Previously, we’ve laid out two very important study aids, the 75-Day MCAT Schedule and the MCAT Study Guide (109 Tips & Strategies). These give you an up-to-date and effective approach to taking the MCAT, the best ways to study for the MCAT, and important facts about the MCAT itself. Now we’d like to touch on misconceptions about the MCAT that many people, including ourselves, have at some point believed. Here are what rank as the most commonly believed myths about the MCAT, each myth followed by the truth that debunks it.
The MCAT can be taken cold (without practice) if you have excelled in your pre-requisites in college.
Fact: The MCAT should NEVER be taken without practice. It requires much more than memorizing random facts, and your approach to studying for the MCAT is much more important than how you did in your classes. Although the correlation is not perfect, those who study hardest score best.
You should only ever take the MCAT one time.
Fact: Medical schools do not look down on those who retake the MCAT, as long as your score improves significantly (about 3 points) and you don’t take it more than 3 times. Keep in mind that you may be asked about it at your interview, but that’s not a bad thing.
Only two weeks are necessary to study for the MCAT.
Fact: Although some people claim to have hardly studied yet got that 35+ score, those people are rare and far in-between. To properly study for the MCAT, one needs 2 to 4 months of rigorous practice and discipline. Any less is unwise due to cramming or lack of proper preparation, and any more could cause you to forget what you’ve learned earlier.
You don’t need do study or practice for the written section of the MCAT.
Fact: If you don’t practice for the written section or neglect the written part during tests, you will be worn out much quicker on the day of the MCAT because you didn’t build your stamina accordingly. In addition, if you get a significantly low letter score for your writing samples, that will hurt your chances for a medical school interview.
[adsense] Myth #5
The verbal section is the easiest and requires little preparation because there is no content knowledge involved.
Fact: The verbal section can be one of the hardest on the MCAT, not only for international or ESL students. It requires critical thinking and often draws from subjects science majors have barely or never encountered. Preparing well for the VS section requires practice EVERY day in order to score well.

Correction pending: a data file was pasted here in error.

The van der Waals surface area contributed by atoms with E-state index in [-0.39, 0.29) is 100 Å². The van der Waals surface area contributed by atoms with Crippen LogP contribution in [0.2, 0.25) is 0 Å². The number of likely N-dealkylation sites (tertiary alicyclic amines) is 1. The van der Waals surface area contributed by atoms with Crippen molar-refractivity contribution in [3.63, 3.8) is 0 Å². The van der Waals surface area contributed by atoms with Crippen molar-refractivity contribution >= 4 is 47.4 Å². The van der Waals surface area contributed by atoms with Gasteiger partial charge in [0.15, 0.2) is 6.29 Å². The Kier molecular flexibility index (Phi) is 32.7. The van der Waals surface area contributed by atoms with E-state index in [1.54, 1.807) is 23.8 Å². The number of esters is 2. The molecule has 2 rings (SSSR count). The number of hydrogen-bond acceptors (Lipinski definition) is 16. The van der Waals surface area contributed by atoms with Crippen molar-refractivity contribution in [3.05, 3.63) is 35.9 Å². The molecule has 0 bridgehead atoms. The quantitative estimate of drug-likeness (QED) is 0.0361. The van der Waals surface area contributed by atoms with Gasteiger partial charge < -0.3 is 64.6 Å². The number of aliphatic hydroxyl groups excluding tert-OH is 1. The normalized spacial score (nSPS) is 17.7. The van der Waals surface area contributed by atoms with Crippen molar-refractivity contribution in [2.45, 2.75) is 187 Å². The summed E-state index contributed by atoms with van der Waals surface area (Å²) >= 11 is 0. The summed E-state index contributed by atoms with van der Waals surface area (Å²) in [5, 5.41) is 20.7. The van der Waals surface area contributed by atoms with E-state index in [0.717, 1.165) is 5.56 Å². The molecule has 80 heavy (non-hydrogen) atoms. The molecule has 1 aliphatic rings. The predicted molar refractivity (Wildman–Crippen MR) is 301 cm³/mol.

All of the information you need to answer questions in verbal reasoning can be found in the passage.
Fact: Many answers in the VS sections come from your reasoning skills and ability to infer from limited information. Even if there was no time limit, there would still be questions that are only answered based on how well you can think through something, not on your ability to search and find an answer in the passage. The MCAT makers are masters of trickery as well; facts in the passage are sometimes pulled out and distorted to look like the correct answer when they’re not.
Large concepts and important theories will be proportionally addressed by multiple and many questions on the MCAT.
Fact: Every MCAT taken is different. Sometimes big topics are addressed multiple times, but the MCAT is most often described as ”weird” or ”evil”. Many MCATs end up delving deep into subjects that seem trivial or small. Your approach to answering questions can often be more important than what you know about the subject. Keep in mind that you do not have complete control over the outcome, but do try to control as many variables as diligently you can. Serenity is a virtue.
You must intensify your studying and practicing as you approach the day of the exam.
Fact: You can actually hurt yourself and your MCAT score outcome if you don’t wind down and take at least one day off before the MCAT. Make sure you are well rested. Ideally you will be done with all of your studies one week before the exam so you can just review some materials for a a couple hours per day during that last week.
Investing in an expensive course is great.
Fact: Not necessarily. It depends on how you learn, but investing in the right materials and managing your time effectively is simply the best way to prepare for the MCAT. Some prep-courses are very interactive, which is good for someone who can’t learn on their own, but most people learn quicker and in larger quantities on their own if done the right way. If you want to excel, you need to buy the right prep books, make a schedule, and spend about 75 days preparing the right way.
You must take the MCAT the summer before your senior year of undergraduate.
Fact: Taking time off before medical school is not a bad thing, as long as you use that time wisely. Getting a Master’s in something related or working for a year or more shows medical schools you value time to mature. The average age for matriculating medical students is about 26, so don’t rush.